It's no secret folks, if you have internet access you can look it up for yourself. Plan a little better for 2010, m'kay?

Section 1 paragraph B

Next item on the agenda; Orange cones. Orange cones serve as a warning. They mean, "Slow down" or "Caution" or "Don't freaking park here you moron." The ones we use are approximately two feet tall and are bright ORANGE so how a person can step out of their vehicle, (stopped in the middle of the street, blocking traffic, mind you) and trip over one shows me that they are either blind, stupid, or extremely obtuse. If I were them I'd go with obtuse because I like the way the word rolls off the tongue. And some people don't know what it means, so they might even come off looking smart, which they're not. Because they're obtuse.

Section 1 paragraph C

When a pedestrian steps out into traffic and holds up their hand in the universal sign indicating "Stop," they are not taunting you into a game of "Chicken" but in fact want you to "stop." If you are unaware what the word "stop" means, see above section 1 paragraph B, because obviously you are obtuse.

(41-6a-1002. Pedestrians' right-of-way -- Duty of pedestrian.

(1) (a) Except as provided under Subsection (2), when traffic-control signals are not in place or not in operation, the operator of a vehicle shall yield the right-of-way by slowing down or stopping if necessary.)

The fact that said pedestrian then allows a horse drawn conveyance out in front of you is superfluous to the operation. It is a universal truth that at Christmas time, we do in fact own the roads.

Section 1 paragraph D

When you make a reservation and Ro tells you over the phone that, "Your reservation begins at _:00 o'clock and ends at _:30", she's not kidding. Seriously. It's not that we like being mean (ok, well, I do) it's just that you're cutting into our income. I'm pretty sure you wouldn't appreciate someone cutting into your income. So don't be late. And if you end up being late because the highway was backed up for m i l e s, see section 1, paragraph A. The inability to manage the space/time/traffic continuum on your part does not constitute an "emergency" on mine.

Section 2 paragraph A

There are four verses to Jingle Bells. Four. And the "Batman Smells" is not one of them. And quit starting Christmas carols so high on the scale that when you get to the chorus you sound like chipmunks caught in a bear trap. It's unbecoming and annoys the shit out of the horse.

Section 2 paragraph B

Don't tip me in candy. I'm not a trained seal, I work for money, not treats. I don't hand your kids a cold beer, so don't give me a .99¢ box of chocolate covered orange sticks you got on sale at Walgreens.

Section 2, Paragraph C

Unless you have a reasonably intelligent question or your hair in on fire, don't talk to the driver, talk to each other. Any other time of the year we are both pleasant and informative. During Christmas, counter to the usual festive merriment of the season, we are tired, cold, hungry and surly. Plus we are swathed in so many layers of clothing we are roughly the size of a Sumo wrestler, so it makes turning around to talk an exercise in futility. We are limberly challenged. So if your impetus for taking a ride is not to see the lights but in fact to have a conversation with a carriage driver, I suggest you come back in June. In June, we like to talk.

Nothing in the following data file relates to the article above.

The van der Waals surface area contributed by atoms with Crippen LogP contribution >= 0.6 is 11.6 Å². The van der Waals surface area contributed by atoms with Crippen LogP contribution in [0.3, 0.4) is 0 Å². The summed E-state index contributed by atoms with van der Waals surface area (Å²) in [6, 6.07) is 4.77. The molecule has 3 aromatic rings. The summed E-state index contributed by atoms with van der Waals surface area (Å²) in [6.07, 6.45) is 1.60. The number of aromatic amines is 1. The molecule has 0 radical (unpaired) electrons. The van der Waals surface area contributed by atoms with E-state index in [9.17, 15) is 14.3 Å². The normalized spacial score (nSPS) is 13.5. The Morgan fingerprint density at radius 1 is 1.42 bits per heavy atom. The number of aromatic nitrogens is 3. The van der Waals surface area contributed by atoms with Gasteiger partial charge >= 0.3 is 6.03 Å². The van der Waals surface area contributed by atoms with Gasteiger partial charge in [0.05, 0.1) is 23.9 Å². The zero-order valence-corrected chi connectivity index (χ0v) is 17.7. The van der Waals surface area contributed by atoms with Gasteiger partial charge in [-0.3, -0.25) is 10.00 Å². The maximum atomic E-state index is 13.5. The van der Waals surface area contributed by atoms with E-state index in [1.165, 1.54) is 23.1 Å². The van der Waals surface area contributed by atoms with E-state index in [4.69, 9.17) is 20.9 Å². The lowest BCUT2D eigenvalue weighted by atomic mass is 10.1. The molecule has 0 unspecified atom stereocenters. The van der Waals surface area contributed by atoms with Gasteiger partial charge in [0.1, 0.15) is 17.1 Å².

Section 3 paragraph A

Not every single horse we have is a Clydesdale, so quit telling your family that the horse I'm working with is a Clydesdale. We only have two Clydesdales; Bart and Libby, the rest are not Clydesdales. And be thankful Jumping-Percheron's Stacey no longer works for us or she'd rip you a new one for calling Wesson a Clydesdale.

Section 3 paragraph B

As much as we would like to be able to, we do not allow the horses to eat while they are working. This is for several reasons: A horse like Charlie, if given a treat while on the street, will bug the shit out of everyone he possibly can begging for more. Really. He's a pig, with a giant ass. I know because I look at it all night long. Also, if given treats while working the horses come to expect it, and when your child walks up with sticky candy cane residue on their fingers, the horse might decide that a candy cane flavored finger would be a good treat too. And then you're stuck with a child who will eventually be given the nickname "Lefty" in school and one day they will climb a clock tower with a 30-06 and take their fingerless rage out on the world.

So bring out treats and give them to the driver. The nice carriage driver will take the treats back to the barn and feed the horsie his treats later. Horses, by the way, love medium rare filet mignon with twice baked potatoes and asparagus. Honestly.

Saturday, December 19, 2009

A Little Christmas Cheer

Nothing earth shattering today kids, just a bonus post...

This young man plays Christmas Carols on his bagpipe at the corner of Main Street and South Temple.

Thursday, December 17, 2009

Nom Nom Nom

I don't have much for you today. Even though I had three days "off" I'm exhausted from "not working" because I've had to catch up on all the stuff that gets ignored when I am working. You know, laundry, groceries, putting up the tree, watching the Netflix video that's been sitting on top of the TV for two weeks…that kind of stuff.

So, since last year I wrote The Twelve Days Of Carriagemas for you, and also showed you The Object Of My Addiction when we decorated the tree, this year I will share with you a recipe my friend gave me years ago, like in the '70s years ago. (Ahem, 1970's not 1870's…) And a recipe given to me very recently.